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There’s no definitive end to border closure, says customs CG

There’s no definitive end to border closure, says customs CG
September 27
13:22 2019

Hameed Ali, comptroller-general of the Nigeria Customs Service, says there is no definitive end to the partial border closure.

The Nigerian government has closed its borders since August for the purpose of checking smuggling.

Officials of the Economic Community of West African States (ECOWAS) had asked the Nigerian government to find a permanent solution to the challenge of smuggling and reopen its borders.

The Ecowas parliament said the border closure might hamper the implementation of the free trade agreement within the region.


But speaking with journalists during his operational visit to Idiroko border in Ogun state, on Thursday, Ali said the closure will last until the protocols on the movement of goods and persons as established by ECOWAS are strictly adhered to by neighboring West African countries.

Dismissing speculations on when the closure will end, the CG said the closure was never meant to end on the 28th day of the action.

He said adhering to the basic protocols on the movement of persons and goods would be mutually beneficial to the countries.


“We are touring the operations sectors. As you know, we are doing an operation called ‘border drill’ and as a result of that, we have deployed our men in most of these commands,” Ali said.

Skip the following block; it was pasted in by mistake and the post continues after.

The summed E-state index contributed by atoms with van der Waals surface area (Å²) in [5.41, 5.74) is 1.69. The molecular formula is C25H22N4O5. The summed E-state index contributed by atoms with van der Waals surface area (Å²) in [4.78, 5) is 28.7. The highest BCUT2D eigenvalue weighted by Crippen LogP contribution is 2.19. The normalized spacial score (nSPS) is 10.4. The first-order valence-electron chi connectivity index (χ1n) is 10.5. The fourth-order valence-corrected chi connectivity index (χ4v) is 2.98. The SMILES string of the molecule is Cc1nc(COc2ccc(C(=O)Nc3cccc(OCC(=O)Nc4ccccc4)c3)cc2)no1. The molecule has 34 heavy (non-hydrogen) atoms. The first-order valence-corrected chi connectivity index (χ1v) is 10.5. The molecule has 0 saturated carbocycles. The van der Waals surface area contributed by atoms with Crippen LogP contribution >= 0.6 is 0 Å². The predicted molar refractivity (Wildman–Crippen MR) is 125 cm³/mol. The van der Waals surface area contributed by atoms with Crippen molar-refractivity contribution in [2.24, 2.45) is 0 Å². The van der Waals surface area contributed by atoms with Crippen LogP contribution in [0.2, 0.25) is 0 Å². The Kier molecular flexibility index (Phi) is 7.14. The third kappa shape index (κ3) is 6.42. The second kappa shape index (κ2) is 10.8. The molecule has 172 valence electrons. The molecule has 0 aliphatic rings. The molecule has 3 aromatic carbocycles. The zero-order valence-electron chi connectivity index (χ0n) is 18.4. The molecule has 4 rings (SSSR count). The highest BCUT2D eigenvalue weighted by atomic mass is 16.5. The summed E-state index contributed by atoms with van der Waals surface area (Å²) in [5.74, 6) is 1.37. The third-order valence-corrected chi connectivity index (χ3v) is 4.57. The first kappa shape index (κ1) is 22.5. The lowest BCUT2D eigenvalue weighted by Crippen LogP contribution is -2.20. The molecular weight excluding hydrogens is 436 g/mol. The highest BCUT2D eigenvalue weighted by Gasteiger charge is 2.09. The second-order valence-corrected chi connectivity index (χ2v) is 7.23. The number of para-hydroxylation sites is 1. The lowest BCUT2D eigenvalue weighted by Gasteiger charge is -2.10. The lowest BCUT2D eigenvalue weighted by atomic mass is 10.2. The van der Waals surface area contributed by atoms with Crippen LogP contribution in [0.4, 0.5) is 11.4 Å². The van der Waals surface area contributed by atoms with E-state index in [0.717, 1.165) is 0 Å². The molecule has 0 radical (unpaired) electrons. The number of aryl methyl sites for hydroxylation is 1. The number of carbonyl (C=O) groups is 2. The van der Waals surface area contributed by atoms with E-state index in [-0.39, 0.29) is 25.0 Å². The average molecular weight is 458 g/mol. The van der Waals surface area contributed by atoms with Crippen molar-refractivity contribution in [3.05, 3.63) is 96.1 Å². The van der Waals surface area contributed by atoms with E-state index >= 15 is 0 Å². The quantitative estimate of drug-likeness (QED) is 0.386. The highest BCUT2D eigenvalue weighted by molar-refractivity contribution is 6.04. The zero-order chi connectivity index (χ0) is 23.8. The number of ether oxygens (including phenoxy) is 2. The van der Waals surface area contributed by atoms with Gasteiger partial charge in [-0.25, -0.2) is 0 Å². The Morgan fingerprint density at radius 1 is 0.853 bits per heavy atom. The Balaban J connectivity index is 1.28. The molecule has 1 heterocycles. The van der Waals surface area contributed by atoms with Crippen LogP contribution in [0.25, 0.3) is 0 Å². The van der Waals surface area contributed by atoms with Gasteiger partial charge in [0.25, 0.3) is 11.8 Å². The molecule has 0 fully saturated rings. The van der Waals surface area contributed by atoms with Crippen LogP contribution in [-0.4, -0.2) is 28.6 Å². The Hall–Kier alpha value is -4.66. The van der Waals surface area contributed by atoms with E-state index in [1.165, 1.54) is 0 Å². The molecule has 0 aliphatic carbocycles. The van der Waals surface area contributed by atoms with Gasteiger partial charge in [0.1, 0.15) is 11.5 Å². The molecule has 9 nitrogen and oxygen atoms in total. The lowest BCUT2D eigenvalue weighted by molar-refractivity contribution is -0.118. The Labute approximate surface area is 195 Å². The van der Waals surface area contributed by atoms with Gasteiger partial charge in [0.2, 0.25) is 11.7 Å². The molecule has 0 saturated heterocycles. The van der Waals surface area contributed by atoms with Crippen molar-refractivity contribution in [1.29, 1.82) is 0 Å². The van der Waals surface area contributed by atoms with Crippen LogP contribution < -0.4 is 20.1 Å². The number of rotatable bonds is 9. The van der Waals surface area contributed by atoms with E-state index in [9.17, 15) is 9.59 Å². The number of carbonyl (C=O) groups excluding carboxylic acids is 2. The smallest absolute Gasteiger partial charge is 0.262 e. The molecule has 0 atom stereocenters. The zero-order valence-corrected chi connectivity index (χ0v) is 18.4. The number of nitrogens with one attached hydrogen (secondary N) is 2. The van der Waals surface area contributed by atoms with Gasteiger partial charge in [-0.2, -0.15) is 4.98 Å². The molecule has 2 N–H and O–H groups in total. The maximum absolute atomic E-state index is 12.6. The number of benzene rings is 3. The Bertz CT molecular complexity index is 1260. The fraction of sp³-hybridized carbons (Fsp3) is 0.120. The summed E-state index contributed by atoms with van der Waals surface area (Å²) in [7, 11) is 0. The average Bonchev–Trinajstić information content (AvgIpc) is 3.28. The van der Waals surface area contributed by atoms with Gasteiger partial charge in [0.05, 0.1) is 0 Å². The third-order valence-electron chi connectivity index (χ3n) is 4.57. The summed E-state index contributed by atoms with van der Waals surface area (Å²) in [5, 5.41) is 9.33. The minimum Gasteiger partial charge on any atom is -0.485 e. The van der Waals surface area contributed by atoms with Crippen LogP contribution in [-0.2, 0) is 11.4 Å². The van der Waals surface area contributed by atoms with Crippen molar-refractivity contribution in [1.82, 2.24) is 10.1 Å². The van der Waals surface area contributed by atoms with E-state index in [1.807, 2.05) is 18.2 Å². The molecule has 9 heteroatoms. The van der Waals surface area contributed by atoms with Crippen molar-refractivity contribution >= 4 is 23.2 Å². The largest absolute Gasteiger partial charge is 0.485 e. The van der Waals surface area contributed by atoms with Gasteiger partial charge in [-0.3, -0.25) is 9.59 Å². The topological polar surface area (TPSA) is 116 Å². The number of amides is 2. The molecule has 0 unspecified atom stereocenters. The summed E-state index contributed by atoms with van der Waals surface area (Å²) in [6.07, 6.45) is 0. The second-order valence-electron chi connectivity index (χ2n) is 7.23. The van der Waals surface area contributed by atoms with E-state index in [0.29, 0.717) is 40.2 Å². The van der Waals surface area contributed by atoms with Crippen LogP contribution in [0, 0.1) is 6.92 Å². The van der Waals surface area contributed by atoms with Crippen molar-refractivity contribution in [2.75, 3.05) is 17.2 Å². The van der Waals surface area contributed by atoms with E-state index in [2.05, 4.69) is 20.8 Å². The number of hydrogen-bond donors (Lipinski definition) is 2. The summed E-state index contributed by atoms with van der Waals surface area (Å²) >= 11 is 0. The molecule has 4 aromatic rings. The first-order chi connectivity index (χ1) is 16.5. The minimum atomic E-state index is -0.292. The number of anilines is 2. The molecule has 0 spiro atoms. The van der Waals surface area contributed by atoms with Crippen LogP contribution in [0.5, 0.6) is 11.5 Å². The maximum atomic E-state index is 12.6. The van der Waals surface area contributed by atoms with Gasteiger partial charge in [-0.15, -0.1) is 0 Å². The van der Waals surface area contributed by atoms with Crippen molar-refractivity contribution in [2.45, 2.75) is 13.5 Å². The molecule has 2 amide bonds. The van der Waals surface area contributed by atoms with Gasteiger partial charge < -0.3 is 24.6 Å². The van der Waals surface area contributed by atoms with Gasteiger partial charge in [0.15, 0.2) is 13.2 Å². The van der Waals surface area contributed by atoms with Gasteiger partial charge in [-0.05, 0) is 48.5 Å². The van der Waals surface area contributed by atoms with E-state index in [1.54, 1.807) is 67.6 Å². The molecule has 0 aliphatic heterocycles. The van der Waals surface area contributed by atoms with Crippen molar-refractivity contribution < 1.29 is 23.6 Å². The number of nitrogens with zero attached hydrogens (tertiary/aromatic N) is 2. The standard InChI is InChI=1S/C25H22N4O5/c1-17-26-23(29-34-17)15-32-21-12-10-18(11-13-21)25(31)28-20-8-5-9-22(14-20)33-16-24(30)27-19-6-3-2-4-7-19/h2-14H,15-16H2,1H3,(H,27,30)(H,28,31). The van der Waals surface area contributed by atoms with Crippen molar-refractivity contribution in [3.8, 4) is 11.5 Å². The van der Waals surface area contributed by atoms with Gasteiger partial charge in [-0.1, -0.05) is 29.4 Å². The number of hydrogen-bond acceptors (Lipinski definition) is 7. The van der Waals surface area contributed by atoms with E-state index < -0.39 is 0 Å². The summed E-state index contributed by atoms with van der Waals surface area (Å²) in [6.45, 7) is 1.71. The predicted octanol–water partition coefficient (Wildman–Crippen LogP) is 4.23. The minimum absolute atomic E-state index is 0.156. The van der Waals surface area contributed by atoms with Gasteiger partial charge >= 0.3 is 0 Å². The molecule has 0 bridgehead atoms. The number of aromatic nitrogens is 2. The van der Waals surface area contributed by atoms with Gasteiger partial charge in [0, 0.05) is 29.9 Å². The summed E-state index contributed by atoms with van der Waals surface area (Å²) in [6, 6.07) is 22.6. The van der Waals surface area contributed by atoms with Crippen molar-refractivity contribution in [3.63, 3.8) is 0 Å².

“There are three reasons why we go round. First is to convey Mr. President’s commendation to our troops and personnel that have been deployed to carry out those drills.

“Second is to further explain to them the reasons why we are doing this drill and third is to get feedback on the ground as to the successes and challenges.

“It was never meant to end at the end of the 28th day. As for planning purposes, we take it step by step. Phase one was when we put 28 days. The border drill has no definitive end, but what we believe we want is that we want to establish a relationship with our neighbours and this relationship is mutual.


“And unless we get to that point, where we now sit down and agree on the way we can complement one another, the way we can adhere to the protocols of movement of goods and persons, we would not have achieved.

“So, we will keep this drill going on until we get to the point where we now sit down and agree on the basic things that will mutually benefit us and mutually enhance our coexistence and ensure that the protocols established by ECOWAS, not by Nigeria, are adhered to strictly.”

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